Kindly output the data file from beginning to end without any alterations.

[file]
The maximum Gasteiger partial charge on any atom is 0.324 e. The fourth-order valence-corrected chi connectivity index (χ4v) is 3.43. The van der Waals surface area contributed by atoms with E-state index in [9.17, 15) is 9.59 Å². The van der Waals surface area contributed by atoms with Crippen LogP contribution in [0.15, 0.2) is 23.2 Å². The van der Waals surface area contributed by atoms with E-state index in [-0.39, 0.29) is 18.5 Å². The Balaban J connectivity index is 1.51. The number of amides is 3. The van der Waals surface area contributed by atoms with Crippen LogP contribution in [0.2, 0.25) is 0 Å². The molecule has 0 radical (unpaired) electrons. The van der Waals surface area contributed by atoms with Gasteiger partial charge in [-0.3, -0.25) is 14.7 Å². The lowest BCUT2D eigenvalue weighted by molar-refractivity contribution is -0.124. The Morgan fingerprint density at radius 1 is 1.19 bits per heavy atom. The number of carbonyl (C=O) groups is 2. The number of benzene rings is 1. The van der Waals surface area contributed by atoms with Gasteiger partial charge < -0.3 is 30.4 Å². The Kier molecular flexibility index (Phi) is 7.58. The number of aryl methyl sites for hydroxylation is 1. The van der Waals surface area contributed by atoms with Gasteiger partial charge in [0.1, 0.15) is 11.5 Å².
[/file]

The maximum Gasteiger partial charge on any atom is 0.324 e. The fourth-order valence-corrected chi connectivity index (χ4v) is 3.43. The van der Waals surface area contributed by atoms with E-state index in [9.17, 15) is 9.59 Å². The van der Waals surface area contributed by atoms with Crippen LogP contribution in [0.15, 0.2) is 23.2 Å². The van der Waals surface area contributed by atoms with E-state index in [-0.39, 0.29) is 18.5 Å². The Balaban J connectivity index is 1.51. The number of amides is 3. The van der Waals surface area contributed by atoms with Crippen LogP contribution in [0.2, 0.25) is 0 Å². The molecule has 0 radical (unpaired) electrons. The van der Waals surface area contributed by atoms with Gasteiger partial charge in [-0.3, -0.25) is 14.7 Å². The lowest BCUT2D eigenvalue weighted by molar-refractivity contribution is -0.124. The Morgan fingerprint density at radius 1 is 1.19 bits per heavy atom. The number of carbonyl (C=O) groups is 2. The number of benzene rings is 1. The van der Waals surface area contributed by atoms with Gasteiger partial charge < -0.3 is 30.4 Å². The Kier molecular flexibility index (Phi) is 7.58. The number of aryl methyl sites for hydroxylation is 1. The van der Waals surface area contributed by atoms with Gasteiger partial charge in [0.1, 0.15) is 11.5 Å².